Introduction Defining the minimum anatomical structural coverage required to protect from ballistic threats is necessary to enable objective comparisons between body armour designs. Current protection for the axilla and arm is in the form of brassards, but no evidence exists to justify the coverage that should be provided by them.
Method A systematic review was undertaken to ascertain which anatomical components within the arm or axilla would be highly likely to lead to either death within 60 min or would cause significant long-term morbidity.
Results Haemorrhage from vascular damage to the axillary or brachial vessels was demonstrated to be the principal cause of mortality from arm trauma on combat operations. Peripheral nerve injuries are the primary cause of long-term morbidity and functional disability following upper extremity arterial trauma.
Discussion Haemorrhage is managed through direct pressure and the application of a tourniquet. It is therefore recommended that the minimum coverage should be the most proximal extent to which a tourniquet can be applied. Superimposition of OSPREY brassards over these identified anatomical structures demonstrates that current coverage provided by the brassards could potentially be reduced.
- TRAUMA MANAGEMENT
- VASCULAR MEDICINE
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Defining the minimum anatomical structural coverage required to protect from ballistic threats is necessary to enable objective comparisons between body armour designs.
Haemorrhage from vascular damage to the axillary or brachial vessels was demonstrated to be the principal cause of mortality from arm trauma on combat operations.
Peripheral nerve injuries are the primary cause of long-term morbidity and functional disability following upper extremity arterial trauma.
The minimum coverage of arm protection inferiorly should be the most proximal extent to which a tourniquet can be applied.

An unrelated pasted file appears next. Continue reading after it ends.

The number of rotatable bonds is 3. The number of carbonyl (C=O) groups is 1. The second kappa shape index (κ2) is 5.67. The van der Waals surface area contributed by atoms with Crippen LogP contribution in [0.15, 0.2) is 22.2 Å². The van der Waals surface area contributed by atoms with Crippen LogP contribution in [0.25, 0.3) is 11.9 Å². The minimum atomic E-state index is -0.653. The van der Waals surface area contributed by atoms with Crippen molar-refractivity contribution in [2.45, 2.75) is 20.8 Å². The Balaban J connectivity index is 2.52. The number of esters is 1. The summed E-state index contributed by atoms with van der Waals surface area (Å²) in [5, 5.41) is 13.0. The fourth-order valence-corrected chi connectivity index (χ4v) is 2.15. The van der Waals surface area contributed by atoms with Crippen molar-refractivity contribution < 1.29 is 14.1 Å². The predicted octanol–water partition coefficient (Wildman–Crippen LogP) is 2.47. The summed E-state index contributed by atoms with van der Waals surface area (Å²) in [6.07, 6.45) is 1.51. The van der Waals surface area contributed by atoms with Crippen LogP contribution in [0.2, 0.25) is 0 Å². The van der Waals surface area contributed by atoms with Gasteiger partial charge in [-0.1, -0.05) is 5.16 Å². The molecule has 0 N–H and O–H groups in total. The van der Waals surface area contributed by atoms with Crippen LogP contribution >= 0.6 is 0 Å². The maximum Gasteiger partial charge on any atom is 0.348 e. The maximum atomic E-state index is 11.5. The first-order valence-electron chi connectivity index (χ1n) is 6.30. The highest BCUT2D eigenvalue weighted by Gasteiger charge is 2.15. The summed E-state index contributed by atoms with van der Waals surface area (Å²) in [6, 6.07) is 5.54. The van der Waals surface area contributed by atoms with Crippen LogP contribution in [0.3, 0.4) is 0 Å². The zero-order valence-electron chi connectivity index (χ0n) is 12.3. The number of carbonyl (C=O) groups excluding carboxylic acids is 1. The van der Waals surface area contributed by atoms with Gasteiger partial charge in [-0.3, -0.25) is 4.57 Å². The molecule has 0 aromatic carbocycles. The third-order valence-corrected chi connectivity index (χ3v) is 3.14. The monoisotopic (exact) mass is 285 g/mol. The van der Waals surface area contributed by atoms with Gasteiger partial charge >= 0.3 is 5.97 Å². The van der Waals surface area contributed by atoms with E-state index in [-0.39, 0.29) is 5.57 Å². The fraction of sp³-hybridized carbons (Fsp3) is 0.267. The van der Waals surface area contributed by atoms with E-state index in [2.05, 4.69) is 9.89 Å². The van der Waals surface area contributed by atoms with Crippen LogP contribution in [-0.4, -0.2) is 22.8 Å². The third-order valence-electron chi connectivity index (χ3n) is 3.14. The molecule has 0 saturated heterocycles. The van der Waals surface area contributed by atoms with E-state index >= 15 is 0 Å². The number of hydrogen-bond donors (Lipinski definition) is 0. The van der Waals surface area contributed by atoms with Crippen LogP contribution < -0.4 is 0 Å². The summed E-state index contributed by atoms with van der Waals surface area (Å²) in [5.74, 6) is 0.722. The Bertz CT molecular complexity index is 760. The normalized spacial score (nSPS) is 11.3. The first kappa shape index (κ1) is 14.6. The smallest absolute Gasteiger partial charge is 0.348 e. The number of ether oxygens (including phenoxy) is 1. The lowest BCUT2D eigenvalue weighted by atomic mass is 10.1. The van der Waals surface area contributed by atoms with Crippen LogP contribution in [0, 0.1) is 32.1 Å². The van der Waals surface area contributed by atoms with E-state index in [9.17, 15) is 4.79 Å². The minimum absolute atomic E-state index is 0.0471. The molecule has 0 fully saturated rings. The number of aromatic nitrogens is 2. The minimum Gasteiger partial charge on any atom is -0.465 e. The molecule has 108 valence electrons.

The coverage provided by current arm protection used by UK forces could potentially be reduced in size thereby improving heat dissipation and comfort.
Body armour is a type of personal protective equipment designed to protect soldiers from injury on the modern battlefield. Since its original inception in its most modern form in the 1950s,1 body armour design and development have been an iterative process. Individual components have been designed to respond to particular evolving threats, with recent examples being the Pelvic Protection System2 and the Patrol Collar.3 The resultant armour often has elements that have been developed separately and when worn as a complete system may not therefore be optimised in terms of integration and interoperability; an additional consequence is that it can result in overlaps or lack of coverage.
The aim of the VIRTUS project is to procure the personal protective equipment that will be worn by the UK armed forces in future conflict. It will be a fully integrated system and based upon objective evidence for which anatomical structures require protection. As such, a prospective review of which anatomical components within each body area that require protection is being undertaken, with multidisciplinary consensus groups having already agreed on areas of coverage for both neck3 and head4 protection.
Damage to vascular structures within the arm and axilla from ballistic projectiles is responsible for a significant mortality on modern combat operations.5–8 Arresting such junctional bleeding can be challenging due to difficulties in both providing direct compression as well as surgical access (Figure 1). The re-emergence of tourniquets in providing immediate haemostasis has been associated with significantly reduced mortality8 ,9 but their use is limited by how proximal they can be placed.10 For vascular injuries closer to the trunk, packing novel haemostats into the wound, followed by direct pressure from a first field dressing, remains the extent of currently available care in the prehospital setting. The only method of definitely controlling bleeding for these wounds is surgical.11 Such access, usually through a thoracotomy requires highly specialised medical knowledge and has a poor success rate in the prehospital setting.5 Therefore, in order to reduce the mortality, primary prevention or mitigation of axillary vascular injuries is required.